Would people be willing to pay to go to a movie theater to watch a football game in 3-D? That's the question the Wall Street Journal article (see Coming at You! NFL Looks at 3-D) would seem to suggest, though the reality is that this week's 3-D game between the San Diego Chargers and the Oakland Raiders is a by-invitation-only demo project focused more on kick starting 3-D for the home. Still, it brings up an interesting question -- and one that quite a bit of money rides on in Hollywood: What increment of experience elevates content to the point that consumers are willing to pay to see it in a theater?
Back in the 1960s, for example, would theaters have been able to charge people to come and see ordinary television programs in color? I doubt it. It's even more doubtful anyone in the 1970s would have been willing to shell out the ticket price for the thrill of adding stereo sound to the TV mix, either.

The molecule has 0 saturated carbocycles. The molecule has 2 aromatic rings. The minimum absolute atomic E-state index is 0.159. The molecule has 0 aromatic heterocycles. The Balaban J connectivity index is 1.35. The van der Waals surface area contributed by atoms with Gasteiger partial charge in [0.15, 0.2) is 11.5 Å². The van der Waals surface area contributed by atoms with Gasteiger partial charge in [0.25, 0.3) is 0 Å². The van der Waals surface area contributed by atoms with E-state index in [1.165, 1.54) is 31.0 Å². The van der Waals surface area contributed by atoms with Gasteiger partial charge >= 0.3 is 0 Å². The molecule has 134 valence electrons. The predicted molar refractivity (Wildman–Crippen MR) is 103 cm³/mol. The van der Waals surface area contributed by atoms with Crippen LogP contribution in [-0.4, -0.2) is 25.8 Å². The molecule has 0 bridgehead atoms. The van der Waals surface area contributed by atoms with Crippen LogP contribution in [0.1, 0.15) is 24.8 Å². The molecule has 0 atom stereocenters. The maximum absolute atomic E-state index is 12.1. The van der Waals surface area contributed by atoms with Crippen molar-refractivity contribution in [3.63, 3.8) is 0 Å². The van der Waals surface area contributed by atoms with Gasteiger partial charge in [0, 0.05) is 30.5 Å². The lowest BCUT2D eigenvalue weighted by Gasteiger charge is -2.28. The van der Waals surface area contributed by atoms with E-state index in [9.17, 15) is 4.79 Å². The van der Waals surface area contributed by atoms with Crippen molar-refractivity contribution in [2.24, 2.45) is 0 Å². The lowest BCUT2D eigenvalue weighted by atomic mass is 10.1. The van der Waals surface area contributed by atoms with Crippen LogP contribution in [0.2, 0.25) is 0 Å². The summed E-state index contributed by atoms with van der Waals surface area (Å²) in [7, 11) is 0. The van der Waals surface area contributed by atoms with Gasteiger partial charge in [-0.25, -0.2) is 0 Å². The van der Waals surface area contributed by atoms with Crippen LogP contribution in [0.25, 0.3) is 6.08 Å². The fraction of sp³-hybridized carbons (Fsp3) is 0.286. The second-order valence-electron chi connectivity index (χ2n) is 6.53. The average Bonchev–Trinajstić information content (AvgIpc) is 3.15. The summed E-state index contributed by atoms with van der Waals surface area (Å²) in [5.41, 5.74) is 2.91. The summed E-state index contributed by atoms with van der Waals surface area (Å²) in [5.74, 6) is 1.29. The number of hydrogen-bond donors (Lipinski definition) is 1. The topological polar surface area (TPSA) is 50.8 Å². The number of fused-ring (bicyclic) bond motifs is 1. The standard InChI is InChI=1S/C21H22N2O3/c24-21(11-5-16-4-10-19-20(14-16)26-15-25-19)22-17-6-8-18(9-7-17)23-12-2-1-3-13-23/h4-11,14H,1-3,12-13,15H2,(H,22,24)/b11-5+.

I can see 3-D football catching on in bars, much the way big screen TVs arrived in bars decades before they became commonplace in the home. But theaters? I don't think so.
For one thing, theatrical 3-D football would raise the question of what to do during the TV commercials. Of course, there is one football game where the commercials are considered as significant as the game -- the Super Bowl. That might be a special case for theatrical football -- especially since so many people watch the Super Bowl anyway, movie theaters are probably mostly empty on Super Bowl Sunday.
But movie theaters don't serve alcohol, and faced with a choice of beer or 3-D, I don't think there's much question which "feature" U.S. consumers would prefer to add to their football viewing.